InsecureWritersSupportGroup
It’s time for another meeting of the Insecure Writer’s Support Group. The first Wednesday of each month, we share struggles, triumphs, quandaries, and fears. This month’s question is:

Albert Camus once said, “The purpose of a writer is to keep civilization from destroying itself.” Flannery O’Conner said, “I write to discover what I know.” Authors across time and distance have had many reasons to write. Why do you write what you write?

Writing has been my calling for 36 years, as long as I’ve known how to write. It’s just something I’ve always done, the way others have a lifelong calling to medicine, art, music, or the clergy.

I’ve been writing historical since I was about eight. History was always my favoritest subject in school, and I never understood why so many of my peers found it boring and stupid. I love learning about how people lived in other eras.

I discovered my secondary genre, soft sci-fi, in fifth grade. We read a book of short sci-fi stories in English class, and I was so fascinated by these imagined future worlds, I planned a bunch of my own books set in various future years. The first story in that book was by Asimov. As much as I love Asimov, I wish I had a more original gateway story!

I strongly suspect this year’s NaNo will be a bust, or that I’ll barely squeak out 50K, instead of overachieving as I always do. Without in-person write-ins and the ability to get out of this annoying open concept house I’m still stuck in, a home which isn’t my own, my normal daily wordcounts are gone. This apparently permanent lockdown is ruining so many people’s mental health!

At least my vision has improved most marvellously with my new scleral contacts.

In happier news, all four volumes of Dark Forest and the book formerly known as The Very First are finally now available in paperback. There will be upcoming posts about TVF, which I’ll never think of by its published title. I know all four books in the prequel series desperately needed better titles, but after 20+ years, I’m emotionally attached to their original names.

                                 

E-book cover is on the left; print cover is on the right

Amazon
Nook
Kobo

Is it possible to live in two worlds at once?

When German-born Katharina Brandt immigrates from Amsterdam in 1938, her dearest wish is to become a real American girl. From now on, her name is Katherine Small, and she adopts the nickname Sparky to try to seem even more American. But before she can realize her dream, she’ll have to learn the ins and outs of her unusual new neighborhood and group of friends in Atlantic City.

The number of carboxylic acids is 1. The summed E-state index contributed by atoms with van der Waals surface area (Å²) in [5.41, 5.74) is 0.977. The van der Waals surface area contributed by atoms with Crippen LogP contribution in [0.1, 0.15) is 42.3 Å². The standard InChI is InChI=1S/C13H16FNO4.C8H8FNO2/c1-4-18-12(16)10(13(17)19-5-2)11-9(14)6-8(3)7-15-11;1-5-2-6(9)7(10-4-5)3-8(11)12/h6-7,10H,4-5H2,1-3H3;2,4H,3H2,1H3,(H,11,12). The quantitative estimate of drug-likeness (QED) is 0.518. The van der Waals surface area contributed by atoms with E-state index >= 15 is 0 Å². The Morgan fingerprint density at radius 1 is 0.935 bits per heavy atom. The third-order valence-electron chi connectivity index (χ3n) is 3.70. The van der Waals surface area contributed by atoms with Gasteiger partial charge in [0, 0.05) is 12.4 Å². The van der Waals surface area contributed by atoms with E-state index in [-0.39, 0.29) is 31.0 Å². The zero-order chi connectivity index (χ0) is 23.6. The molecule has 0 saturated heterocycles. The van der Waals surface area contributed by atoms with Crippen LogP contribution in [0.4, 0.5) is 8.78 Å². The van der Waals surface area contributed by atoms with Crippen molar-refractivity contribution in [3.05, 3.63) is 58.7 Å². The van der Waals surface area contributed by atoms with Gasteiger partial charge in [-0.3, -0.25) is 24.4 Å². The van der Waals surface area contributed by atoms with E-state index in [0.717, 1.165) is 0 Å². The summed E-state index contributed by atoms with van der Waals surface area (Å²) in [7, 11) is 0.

Sparky is taken under the wing of Cinnimin Filliard, the youngest child of the man who helped her family immigrate. Cinni teaches her a thing or two about American life and their strange neighborhood. Sparky wants to believe Cinni is steering her right, but Cinni has some conflicting attitudes. Though nice and intelligent, Cinni often cops a superior attitude just because she was voted Most Popular Girl. Particularly to neighbor Violet, whom Cinni is convinced is after her title.

Sparky will do almost anything to fit in, except compromise her Judaism. She longs to be Sparky to her friends while remaining Kätchen to her family and staying true to her values. But along the way, Cinni, who tries to tempt her into wearing shorter skirts and eating non-kosher food, slowly begins realizing there’s more than one acceptable way to be a real American.

Will she ever be able to pull off being Sparky to her friends while remaining Kätchen to her family and staying true to her values? And just why was she nicknamed Sparky?

My feral friend White Shoes says hello!

Are you doing NaNo this year? Is lockdown negatively impacting your writing life?

7 thoughts on “IWSG—November odds and sods

  1. This pandemic has been tough on so many people. I hope things are looking up soon!
    Love that you were drawn to history and sci fi so early! I didn’t find sci fi until much later but fell in love with it as well. Asimov isn’t a bad introduction at all!

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  2. Yes to reading history! It’s filled with stories and lessons for everyone. Good for you. Congrats on getting the contacts you need to see better–so essential for readers and writers.

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  3. I agree about the effect of the pandemic on so many people. Thankfully this has probably hit me in the best time of my life since I was mostly staying home anyway. I’m so over this COVID nonsense and I’m hoping the powers that be will wake up to see what a destructive thing they are doing in the states like mine where they are keeping things under such a restrictive rein.

    AS far as history, I was one of those students who didn’t appreciate the subject of history. In reality I liked the subject–the stories and the people–but the approach taken in school was not always best. I got dragged down by dates. Now I love history and the concept of timeline is far more understandable to me. Maybe it’s because I’m older now and I can better understand timelines and dates (even though I’m terrible at remembering things like birthdays and such).

    You’ve been doing a great job with your writing and your pursuit of the craft. Keep up the good work!

    Arlee Bird
    Tossing It Out

    Liked by 1 person

  4. How wonderful that you have improved vision, Carrie-Anne! Sparky sounds like a wonderful character. Good luck with your book!

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